Furthermore, Fabby Tumiwa emphasized the significance of early retirement of coal-fired power plants due to the threat of climate change. Indonesia is the seventh largest emitter in the world, releasing 1.24 Gt CO2e in 2022. Therefore, Indonesia needs to participate in reducing emissions. The energy sector is one of Indonesia’s significant emissions sources, with the majority coming from CFPP. Fabby hopes that by phasing out CFPP, Indonesia can contribute to the commitment to reduce emissions.

“Funding from APBN sources is required to make the termination of CFPP operation financially feasible. We aim to minimize debt, and using APBN funds can help keep the debt low and make the transaction more visible. However, funding for the retirement of a single CFPP is not limited to just APBN; other options are available depending on the transaction type. The inclusion of APBN funds can help reduce the cost of early retirement of coal-fired power plants,” said Fabby Tumiwa.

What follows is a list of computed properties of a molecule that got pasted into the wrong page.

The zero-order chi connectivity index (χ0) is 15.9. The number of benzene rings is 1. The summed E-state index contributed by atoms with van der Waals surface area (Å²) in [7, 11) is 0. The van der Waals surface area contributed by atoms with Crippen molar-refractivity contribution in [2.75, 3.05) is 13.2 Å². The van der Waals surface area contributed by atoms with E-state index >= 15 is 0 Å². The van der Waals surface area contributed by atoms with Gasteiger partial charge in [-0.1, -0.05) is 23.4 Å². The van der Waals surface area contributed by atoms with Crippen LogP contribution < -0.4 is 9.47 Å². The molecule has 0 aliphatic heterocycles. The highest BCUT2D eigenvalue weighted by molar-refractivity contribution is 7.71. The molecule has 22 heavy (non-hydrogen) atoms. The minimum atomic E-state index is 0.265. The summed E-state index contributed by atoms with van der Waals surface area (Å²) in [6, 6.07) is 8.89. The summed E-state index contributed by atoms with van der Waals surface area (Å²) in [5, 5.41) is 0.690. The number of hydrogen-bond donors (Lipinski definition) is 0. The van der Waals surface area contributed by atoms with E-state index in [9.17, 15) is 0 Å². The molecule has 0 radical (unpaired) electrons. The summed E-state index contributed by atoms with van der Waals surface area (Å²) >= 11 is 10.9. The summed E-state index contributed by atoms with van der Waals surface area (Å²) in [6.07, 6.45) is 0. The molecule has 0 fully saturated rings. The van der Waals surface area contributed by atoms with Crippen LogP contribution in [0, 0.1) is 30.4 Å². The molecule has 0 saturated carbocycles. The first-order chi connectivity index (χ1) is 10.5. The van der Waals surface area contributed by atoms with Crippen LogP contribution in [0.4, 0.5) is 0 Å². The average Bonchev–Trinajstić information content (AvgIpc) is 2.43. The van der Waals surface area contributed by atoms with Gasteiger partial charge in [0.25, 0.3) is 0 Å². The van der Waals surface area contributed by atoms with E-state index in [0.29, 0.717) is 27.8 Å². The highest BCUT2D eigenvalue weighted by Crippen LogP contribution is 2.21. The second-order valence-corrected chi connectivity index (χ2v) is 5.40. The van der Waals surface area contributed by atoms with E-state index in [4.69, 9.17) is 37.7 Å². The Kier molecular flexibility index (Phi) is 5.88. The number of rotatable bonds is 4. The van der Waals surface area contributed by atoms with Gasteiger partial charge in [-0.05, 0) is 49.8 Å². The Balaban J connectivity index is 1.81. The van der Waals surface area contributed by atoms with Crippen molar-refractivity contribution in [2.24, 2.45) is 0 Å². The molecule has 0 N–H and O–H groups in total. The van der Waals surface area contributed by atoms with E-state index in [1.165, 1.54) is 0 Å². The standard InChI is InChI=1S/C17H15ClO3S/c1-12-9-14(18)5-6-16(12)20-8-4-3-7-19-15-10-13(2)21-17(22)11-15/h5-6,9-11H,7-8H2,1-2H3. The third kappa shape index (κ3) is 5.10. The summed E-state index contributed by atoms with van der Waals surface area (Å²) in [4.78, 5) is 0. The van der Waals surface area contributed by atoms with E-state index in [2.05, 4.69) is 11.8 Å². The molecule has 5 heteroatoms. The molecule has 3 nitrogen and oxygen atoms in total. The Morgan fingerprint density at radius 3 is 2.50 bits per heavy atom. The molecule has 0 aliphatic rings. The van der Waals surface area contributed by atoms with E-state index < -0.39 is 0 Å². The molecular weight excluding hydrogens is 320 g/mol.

According to Fabby Tumiwa, terminating the operations of CFPP is a process that requires proper planning. The guidelines for the early retirement of coal power plants have been outlined in Presidential Regulation (Perpres) 112 of 2022. Fabby emphasized that not all CFPPs will be retired early, as some will end their contract period or economic lifespan.

“When deciding which CFPPs to retire early, several factors should be considered. These include high emissions, low efficiency levels, and an age of over 15 years. If a plant is younger than 15, it may take a long time to see a return on investment, and negotiations may be necessary. It is also important to note that retiring CFPP requires blended finance from various funding sources, not just the state budget. This funding should be structured to make the CFPP financially and technically feasible to stop its operation early,” said Fabby.